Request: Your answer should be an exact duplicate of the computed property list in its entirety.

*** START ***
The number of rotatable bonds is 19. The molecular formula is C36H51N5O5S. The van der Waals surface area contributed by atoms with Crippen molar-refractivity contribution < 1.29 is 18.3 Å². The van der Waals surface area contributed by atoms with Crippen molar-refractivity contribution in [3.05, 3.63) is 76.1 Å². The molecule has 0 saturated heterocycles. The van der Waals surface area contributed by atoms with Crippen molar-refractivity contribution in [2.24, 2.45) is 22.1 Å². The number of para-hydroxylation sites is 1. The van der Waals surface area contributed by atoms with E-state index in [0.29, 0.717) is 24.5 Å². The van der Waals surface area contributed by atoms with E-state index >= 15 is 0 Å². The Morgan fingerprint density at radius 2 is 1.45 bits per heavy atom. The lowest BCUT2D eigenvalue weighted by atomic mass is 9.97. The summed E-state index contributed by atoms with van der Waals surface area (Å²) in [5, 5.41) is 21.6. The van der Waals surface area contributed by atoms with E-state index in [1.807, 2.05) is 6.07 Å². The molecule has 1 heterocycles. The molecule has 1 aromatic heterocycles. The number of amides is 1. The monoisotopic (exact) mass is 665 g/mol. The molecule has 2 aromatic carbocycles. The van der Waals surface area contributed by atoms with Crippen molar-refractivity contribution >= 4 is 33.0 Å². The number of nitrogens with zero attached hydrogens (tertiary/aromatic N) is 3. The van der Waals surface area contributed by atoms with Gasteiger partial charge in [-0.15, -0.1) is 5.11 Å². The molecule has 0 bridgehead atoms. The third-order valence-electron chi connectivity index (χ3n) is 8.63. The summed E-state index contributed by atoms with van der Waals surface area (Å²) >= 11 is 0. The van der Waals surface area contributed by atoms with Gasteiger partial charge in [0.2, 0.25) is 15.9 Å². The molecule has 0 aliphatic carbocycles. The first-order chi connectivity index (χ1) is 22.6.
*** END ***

The number of rotatable bonds is 19. The molecular formula is C36H51N5O5S. The van der Waals surface area contributed by atoms with Crippen molar-refractivity contribution < 1.29 is 18.3 Å². The van der Waals surface area contributed by atoms with Crippen molar-refractivity contribution in [3.05, 3.63) is 76.1 Å². The molecule has 0 saturated heterocycles. The van der Waals surface area contributed by atoms with Crippen molar-refractivity contribution in [2.24, 2.45) is 22.1 Å². The number of para-hydroxylation sites is 1. The van der Waals surface area contributed by atoms with E-state index in [0.29, 0.717) is 24.5 Å². The van der Waals surface area contributed by atoms with E-state index >= 15 is 0 Å². The Morgan fingerprint density at radius 2 is 1.45 bits per heavy atom. The lowest BCUT2D eigenvalue weighted by atomic mass is 9.97. The summed E-state index contributed by atoms with van der Waals surface area (Å²) in [5, 5.41) is 21.6. The van der Waals surface area contributed by atoms with E-state index in [1.807, 2.05) is 6.07 Å². The molecule has 1 heterocycles. The molecule has 1 aromatic heterocycles. The number of amides is 1. The monoisotopic (exact) mass is 665 g/mol. The molecule has 2 aromatic carbocycles. The van der Waals surface area contributed by atoms with Crippen molar-refractivity contribution >= 4 is 33.0 Å². The number of nitrogens with zero attached hydrogens (tertiary/aromatic N) is 3. The van der Waals surface area contributed by atoms with Gasteiger partial charge in [-0.15, -0.1) is 5.11 Å². The molecule has 0 bridgehead atoms. The third-order valence-electron chi connectivity index (χ3n) is 8.63. The summed E-state index contributed by atoms with van der Waals surface area (Å²) >= 11 is 0. The van der Waals surface area contributed by atoms with Gasteiger partial charge in [0.2, 0.25) is 15.9 Å². The molecule has 0 aliphatic carbocycles. The first-order chi connectivity index (χ1) is 22.6.